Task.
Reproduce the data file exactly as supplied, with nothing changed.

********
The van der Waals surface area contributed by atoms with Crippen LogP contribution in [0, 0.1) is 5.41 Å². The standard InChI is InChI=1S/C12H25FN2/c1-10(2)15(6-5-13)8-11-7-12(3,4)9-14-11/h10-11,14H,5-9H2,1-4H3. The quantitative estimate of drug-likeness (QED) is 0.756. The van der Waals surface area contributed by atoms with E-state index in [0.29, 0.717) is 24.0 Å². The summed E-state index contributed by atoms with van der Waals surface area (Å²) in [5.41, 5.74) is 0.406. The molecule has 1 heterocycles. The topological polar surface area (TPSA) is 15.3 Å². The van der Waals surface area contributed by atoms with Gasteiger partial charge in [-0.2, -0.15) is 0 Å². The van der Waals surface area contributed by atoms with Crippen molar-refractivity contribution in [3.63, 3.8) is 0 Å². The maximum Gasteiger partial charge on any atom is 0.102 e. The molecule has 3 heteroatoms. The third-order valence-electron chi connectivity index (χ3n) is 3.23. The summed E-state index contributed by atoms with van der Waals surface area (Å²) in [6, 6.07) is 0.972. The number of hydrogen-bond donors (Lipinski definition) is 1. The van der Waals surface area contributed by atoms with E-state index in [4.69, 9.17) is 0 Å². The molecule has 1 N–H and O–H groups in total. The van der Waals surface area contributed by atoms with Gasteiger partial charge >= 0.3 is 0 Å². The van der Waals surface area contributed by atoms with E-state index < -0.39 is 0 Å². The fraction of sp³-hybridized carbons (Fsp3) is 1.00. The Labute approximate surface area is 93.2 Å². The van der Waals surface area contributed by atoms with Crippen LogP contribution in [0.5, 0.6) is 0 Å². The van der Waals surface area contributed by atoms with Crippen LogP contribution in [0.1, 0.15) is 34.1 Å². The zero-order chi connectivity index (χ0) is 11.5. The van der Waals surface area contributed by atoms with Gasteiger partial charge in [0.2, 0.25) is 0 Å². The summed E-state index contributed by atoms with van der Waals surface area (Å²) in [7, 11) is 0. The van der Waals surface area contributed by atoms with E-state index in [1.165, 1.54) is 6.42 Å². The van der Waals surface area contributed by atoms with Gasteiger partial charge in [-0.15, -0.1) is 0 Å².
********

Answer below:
The van der Waals surface area contributed by atoms with Crippen LogP contribution in [0, 0.1) is 5.41 Å². The standard InChI is InChI=1S/C12H25FN2/c1-10(2)15(6-5-13)8-11-7-12(3,4)9-14-11/h10-11,14H,5-9H2,1-4H3. The quantitative estimate of drug-likeness (QED) is 0.756. The van der Waals surface area contributed by atoms with E-state index in [0.29, 0.717) is 24.0 Å². The summed E-state index contributed by atoms with van der Waals surface area (Å²) in [5.41, 5.74) is 0.406. The molecule has 1 heterocycles. The topological polar surface area (TPSA) is 15.3 Å². The van der Waals surface area contributed by atoms with Gasteiger partial charge in [-0.2, -0.15) is 0 Å². The van der Waals surface area contributed by atoms with Crippen molar-refractivity contribution in [3.63, 3.8) is 0 Å². The maximum Gasteiger partial charge on any atom is 0.102 e. The molecule has 3 heteroatoms. The third-order valence-electron chi connectivity index (χ3n) is 3.23. The summed E-state index contributed by atoms with van der Waals surface area (Å²) in [6, 6.07) is 0.972. The number of hydrogen-bond donors (Lipinski definition) is 1. The van der Waals surface area contributed by atoms with E-state index in [4.69, 9.17) is 0 Å². The molecule has 1 N–H and O–H groups in total. The van der Waals surface area contributed by atoms with Gasteiger partial charge >= 0.3 is 0 Å². The van der Waals surface area contributed by atoms with E-state index < -0.39 is 0 Å². The fraction of sp³-hybridized carbons (Fsp3) is 1.00. The Labute approximate surface area is 93.2 Å². The van der Waals surface area contributed by atoms with Crippen LogP contribution in [0.5, 0.6) is 0 Å². The van der Waals surface area contributed by atoms with Crippen LogP contribution in [0.1, 0.15) is 34.1 Å². The zero-order chi connectivity index (χ0) is 11.5. The van der Waals surface area contributed by atoms with Gasteiger partial charge in [0.2, 0.25) is 0 Å². The summed E-state index contributed by atoms with van der Waals surface area (Å²) in [7, 11) is 0. The van der Waals surface area contributed by atoms with E-state index in [1.165, 1.54) is 6.42 Å². The van der Waals surface area contributed by atoms with Gasteiger partial charge in [-0.15, -0.1) is 0 Å².